Giving up the expectation that we’d get anything like a real serene nature experience, we were at least able to enjoy the scenery out the car windows, even in the grayish-brown cloak of haze.

It was mid-afternoon when we arrived at the icefield. We knew we were there because there were 50 tour buses in a very large parking lot across from the Athabasca Glacier. We didn’t literally count them, but it looked to be at least a thousand people. We drove by without stopping and headed to the tent sites. We found one or two sites still available, and chose one. It was lovely. The air was very smoky, but we could just make out the ice-capped mountains beyond the glacier. The air was so dry Karen’s hair stood up in the tent. That was entertaining, but also a vivid reminder that campfires were banned for good reason.

We wanted to visit the glacier, but wanted nothing to do with a thousand people. So we decided to do what we do better than other people. We’d go early. Most of the visitors come up the highway on tour buses. A few others pay $2000 a night to stay at the nearby hotel. There’s two of them, actually. There’s an RV campsite nearby and tent-only campsite two kilometers further away. That’s where we stayed. So we went to bed at our usual time, 8:30 and woke up at 4:30 am. It was light when we went to sleep and it was light when we woke up. We got up, made coffees, got in the car and drove down the road to the glacier.

That tiny person you see at the edge of the glacier is Karen, alone.

Where the day before the area was overrun with people and cars and buses, now there was just us. Yuri was the only vehicle. We hiked up the path to the toe of the glacier and just stood there looking at it. It was so quiet. Once in a while there would be the sound of a thunderous crack, and a big boom would echo in the distance. It was the sound of the glacier in slow retreat as it moved across the granite below. Other than that, the only thing we heard was the sound of our boots on the rocky ground. We were in heaven. After crossing a very crowded Canada and seeing so many people in every park and campsite we visited, finally we felt truly alone. Sometimes, on these sabbaticals we take, there are moments when you realize how lucky we are that we get to do this right now. This is our life. And right then it suddenly dawned on both of us that we were just at the beginning of an adventure. We’d only just begun. I love that feeling.


We stayed for about 90 minutes to watch the sunrise crawl up and over the ridge in the distance and bathe the whole area in orange light refracted in the smoky atmosphere. While I stood facing away from the glacier toward the icefield centre across the highway a long way off, I spied a lone motorcyclist speeding toward us. He or she drove all the way in, stopped at the path up to the glacier, then turned away and sped off back down the road. We knew our time was running out. Soon the buses would come and shatter the silence with the voices of two thousand pairs of feet from all over the world.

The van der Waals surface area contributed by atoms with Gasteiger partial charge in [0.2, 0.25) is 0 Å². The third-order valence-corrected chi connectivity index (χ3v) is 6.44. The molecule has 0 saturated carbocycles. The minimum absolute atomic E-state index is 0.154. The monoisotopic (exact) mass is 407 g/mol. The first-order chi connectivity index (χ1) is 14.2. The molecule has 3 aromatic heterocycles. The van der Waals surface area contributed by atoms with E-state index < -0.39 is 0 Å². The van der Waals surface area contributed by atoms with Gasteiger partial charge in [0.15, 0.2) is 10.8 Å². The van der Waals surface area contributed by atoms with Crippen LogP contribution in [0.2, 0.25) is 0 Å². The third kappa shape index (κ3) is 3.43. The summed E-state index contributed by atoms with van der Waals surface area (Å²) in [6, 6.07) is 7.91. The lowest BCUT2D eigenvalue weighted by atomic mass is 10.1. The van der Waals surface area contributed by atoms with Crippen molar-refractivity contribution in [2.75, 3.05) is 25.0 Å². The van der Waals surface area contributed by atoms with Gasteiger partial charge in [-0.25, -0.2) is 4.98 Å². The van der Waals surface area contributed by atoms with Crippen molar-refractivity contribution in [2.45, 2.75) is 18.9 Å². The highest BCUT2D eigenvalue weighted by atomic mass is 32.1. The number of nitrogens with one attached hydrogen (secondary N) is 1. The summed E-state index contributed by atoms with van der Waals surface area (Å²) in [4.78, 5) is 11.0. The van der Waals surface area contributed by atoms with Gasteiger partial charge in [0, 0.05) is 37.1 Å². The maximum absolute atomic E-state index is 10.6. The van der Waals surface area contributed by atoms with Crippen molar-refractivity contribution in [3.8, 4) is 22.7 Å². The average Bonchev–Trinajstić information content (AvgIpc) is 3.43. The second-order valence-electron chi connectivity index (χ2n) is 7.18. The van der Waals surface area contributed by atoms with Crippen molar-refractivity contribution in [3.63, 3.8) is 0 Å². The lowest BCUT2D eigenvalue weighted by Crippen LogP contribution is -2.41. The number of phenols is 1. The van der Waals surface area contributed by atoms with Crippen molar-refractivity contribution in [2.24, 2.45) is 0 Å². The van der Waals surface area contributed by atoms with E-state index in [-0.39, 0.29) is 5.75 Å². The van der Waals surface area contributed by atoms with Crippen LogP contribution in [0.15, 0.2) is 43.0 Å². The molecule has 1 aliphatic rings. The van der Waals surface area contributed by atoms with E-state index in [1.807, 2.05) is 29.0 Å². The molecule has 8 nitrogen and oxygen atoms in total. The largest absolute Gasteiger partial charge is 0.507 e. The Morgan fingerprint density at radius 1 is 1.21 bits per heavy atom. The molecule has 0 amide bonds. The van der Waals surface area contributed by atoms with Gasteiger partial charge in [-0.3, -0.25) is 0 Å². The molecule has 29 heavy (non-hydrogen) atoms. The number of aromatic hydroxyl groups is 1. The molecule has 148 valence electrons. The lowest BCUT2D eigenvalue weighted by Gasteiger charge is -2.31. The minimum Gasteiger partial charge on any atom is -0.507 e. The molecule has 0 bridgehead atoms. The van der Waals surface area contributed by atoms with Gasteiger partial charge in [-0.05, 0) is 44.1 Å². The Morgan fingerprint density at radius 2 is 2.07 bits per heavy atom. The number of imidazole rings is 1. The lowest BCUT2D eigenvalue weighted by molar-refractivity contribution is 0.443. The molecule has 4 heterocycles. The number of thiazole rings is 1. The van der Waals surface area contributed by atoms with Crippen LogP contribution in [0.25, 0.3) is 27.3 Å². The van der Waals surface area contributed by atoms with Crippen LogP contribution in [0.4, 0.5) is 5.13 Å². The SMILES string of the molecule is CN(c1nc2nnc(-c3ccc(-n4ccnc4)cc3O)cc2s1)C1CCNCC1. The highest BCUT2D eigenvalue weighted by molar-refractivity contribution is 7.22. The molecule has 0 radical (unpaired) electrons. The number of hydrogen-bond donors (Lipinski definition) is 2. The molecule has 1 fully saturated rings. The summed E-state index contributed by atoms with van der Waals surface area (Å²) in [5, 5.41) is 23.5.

We sat in Yuri and finished our coffee and ate some bread and peanut butter. Then we drove back to our camp, packed the car and headed south.

By noon, Banff was so crowded the highway was backed up in a rush hour of buses, RVs and cars that snaked along highway 93 headed north to Jasper and the icefield. The haze from the smoke of BC’s wildfires was so thick we could smell it. We’d had enough of this by the time we got to the junction of highway 1. We turned right toward Yoho and the Trans Canada. As we exited the park, we saw the thick haze of the wildfires laying over Golden. We were ready to get to the coast now. I asked Karen to put on some music.

“What do you feel like?” She asked.

“Something nice,” I said. “Arvo Part?”

“AC/DC it is,” she said. “Excellent choice.” She put her feet up on Yuri’s dash and leaned back into her seat.

“Let’s go home,” she said.

I laughed and said, “okay.”

We headed for the smoky horizon with Back in Black turned up to eleven.

It took us ten hours to get to the coast. Our first stop was Maple Ridge for a night then we drove on to Vancouver. That’s where we are now. The road trip and camping across Canada was a kind of dry run for our next adventure. We now know we are ready to fly to the UK, take a bus to Carlisle on the Scottish border and walk south through the Lake Distinct to Ulverston – camping along the way. After a few days of rest, we will make our way to St. Bees to start a longer walk that stretches from the Irish coast to the North Atlantic coast. Oddly enough, they call it the Coast-to-Coast walk. This second trek will take us about nineteen days at a casual pace. We are now getting last minute supplies for this journey, reading the guidebooks and maps and planning our route. We’re also trying to rest a bit and get some much-needed training in before we go. Though there is much to do, the count down is on and it’s going to be a fantastic ride.